Once Hwa-young offers to help In-joo out with her need for 1.25 million won, she fields a question on a tattoo above her ankle, which is deemed somewhat suspicious. Nevertheless, the flower expert is able to quickly reassure that the numbers inked onto her body is the date her mother died. Elsewhere, reporter In-kyung draws the ire of her boss when shown to be crying during her delivery of a news story involving the deaths of a family of four. We’re soon made privy to the fact that these tears are a common occurrence, with the middle child of the Oh family deemed “overly empathetic.” That, and In-kyung is informed that she never complains about being treated unfairly (she is oblivious to this), perhaps because of her poorness.

Following on from a quick scene showing that the manipulative great-aunt Hye-suk is now in charge of the three siblings on account of their mother vowing to never return, In-kyung hears from her sister that the older lady is trying to bait her with money (a breakfast meeting that Saturday had been suggested by Hye-suk). Then, the two talk about their ambitions in life, with In-joo outlining her plan to marry a rich man so her siblings can live without debt. In the background, In-hye fixates on her painting.

The next day, In-joo plays the role of someone well-off alongside Hwa-young, happy to share her humble goal of living in the company of her sisters in an apartment with nice windows should she ever become financially well-equipped. The two friends also candidly talk about their unideal living situations here, relating to their shared experiences of working class life as Hwa-young explains that she would want to go somewhere where she can be alone, and remember the things she couldn’t do when poor, should she ever be rich. However, the mood shifts when the topic of office rumours comes up, with the 14th-floor outcast happy to expose the truth behind their colleagues, send her friend the money she needs, and express her idea to get wealthy with her comrade off the back of the accounting software she created. In the bathroom later on, In-joo is told that the shoes she has borrowed from Hwa-young are three-of-a-kind, piquing her curiosity.

As In-kyung asks her great-aunt for the money required to send In-hye on a trip, which succeeds warnings for Hye-suk not to continuously badmouth the sisters’ mother, the request is granted. There is a slight catch, the middle child must visit every weekend to read her relative the paper (it’s made clear that this used to happen in the past too), but the fake proclamation that this task is “receiving consultation from a journalist” covers the need for Hye-suk to ever be paid back with cash. When In-kyung exits, she bumps into a man dropping off a parcel who appears to be an old acquaintance that has returned to Korea.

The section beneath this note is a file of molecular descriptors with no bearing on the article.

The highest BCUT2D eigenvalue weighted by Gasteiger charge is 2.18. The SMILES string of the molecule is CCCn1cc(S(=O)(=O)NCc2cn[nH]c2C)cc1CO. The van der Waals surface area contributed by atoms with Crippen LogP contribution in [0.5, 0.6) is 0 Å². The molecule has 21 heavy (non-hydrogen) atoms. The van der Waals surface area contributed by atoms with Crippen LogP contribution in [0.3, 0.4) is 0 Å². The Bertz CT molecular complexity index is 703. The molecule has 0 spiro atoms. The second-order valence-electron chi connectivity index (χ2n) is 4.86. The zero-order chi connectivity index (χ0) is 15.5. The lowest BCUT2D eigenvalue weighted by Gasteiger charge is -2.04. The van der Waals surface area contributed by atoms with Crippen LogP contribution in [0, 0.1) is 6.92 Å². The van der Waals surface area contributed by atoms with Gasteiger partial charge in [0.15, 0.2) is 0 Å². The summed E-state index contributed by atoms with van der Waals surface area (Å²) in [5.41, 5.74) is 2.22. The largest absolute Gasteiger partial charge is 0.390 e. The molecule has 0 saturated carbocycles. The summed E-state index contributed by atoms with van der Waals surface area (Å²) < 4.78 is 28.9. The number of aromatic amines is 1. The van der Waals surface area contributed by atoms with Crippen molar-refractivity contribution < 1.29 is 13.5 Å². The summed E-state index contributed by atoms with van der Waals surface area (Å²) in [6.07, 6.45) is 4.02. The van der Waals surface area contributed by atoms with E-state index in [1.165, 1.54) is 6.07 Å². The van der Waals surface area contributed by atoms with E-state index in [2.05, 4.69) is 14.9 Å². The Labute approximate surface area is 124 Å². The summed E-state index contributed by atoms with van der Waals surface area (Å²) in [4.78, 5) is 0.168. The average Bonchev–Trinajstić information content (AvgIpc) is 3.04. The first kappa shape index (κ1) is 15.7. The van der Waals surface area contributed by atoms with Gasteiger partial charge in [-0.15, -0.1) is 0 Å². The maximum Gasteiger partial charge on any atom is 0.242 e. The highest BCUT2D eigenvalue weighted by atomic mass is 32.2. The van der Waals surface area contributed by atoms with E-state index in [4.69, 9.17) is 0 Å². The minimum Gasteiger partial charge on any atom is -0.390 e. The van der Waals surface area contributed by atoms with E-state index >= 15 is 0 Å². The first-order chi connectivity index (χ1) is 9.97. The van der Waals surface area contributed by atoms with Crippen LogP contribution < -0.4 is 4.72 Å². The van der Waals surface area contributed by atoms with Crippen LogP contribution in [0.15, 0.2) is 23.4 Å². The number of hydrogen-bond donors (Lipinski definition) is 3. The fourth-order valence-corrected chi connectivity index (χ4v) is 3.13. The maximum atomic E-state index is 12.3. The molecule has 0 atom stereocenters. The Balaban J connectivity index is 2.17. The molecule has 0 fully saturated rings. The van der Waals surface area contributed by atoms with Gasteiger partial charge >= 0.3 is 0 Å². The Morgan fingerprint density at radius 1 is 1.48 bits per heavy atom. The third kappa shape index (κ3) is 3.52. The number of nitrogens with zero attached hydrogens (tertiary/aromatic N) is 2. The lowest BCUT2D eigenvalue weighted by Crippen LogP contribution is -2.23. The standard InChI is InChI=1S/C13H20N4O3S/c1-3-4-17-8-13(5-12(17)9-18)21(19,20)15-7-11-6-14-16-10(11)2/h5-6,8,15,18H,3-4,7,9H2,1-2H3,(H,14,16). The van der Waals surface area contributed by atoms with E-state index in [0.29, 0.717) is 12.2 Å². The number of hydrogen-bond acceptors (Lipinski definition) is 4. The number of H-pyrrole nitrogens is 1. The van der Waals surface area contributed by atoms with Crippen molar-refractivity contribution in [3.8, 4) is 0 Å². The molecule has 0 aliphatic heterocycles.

Maturely, In-hye is disappointed when presented with money from In-joo, understanding that her siblings must have suffered to get it. Refusing to accept the cash, or go on the trip, the arts student doesn’t care that her European adventures would mean a lot to her family, wandering off to enjoy plans with her friends and avoid the awkwardness. Unable to accept what’s happened, In-joo hops in a taxi, presumably ready to follow In-hye.

After watching back a report on elite attorney Park Jae-sang’s apology to Park Seung-ok, a man framed in a 1987 espionage case, the journalists discuss the one-percenters aspirations of becoming the Mayor of Seoul, which includes him smartly forfeiting his bigwig father’s ideologies. In-kyung questions the sincerity of the man because of his shady alignment with Bobae Savings Bank, wanting to pry further into his role in a trial involving the company a while back. Fortunately for the budding reporter, this is something allowed to be followed up on.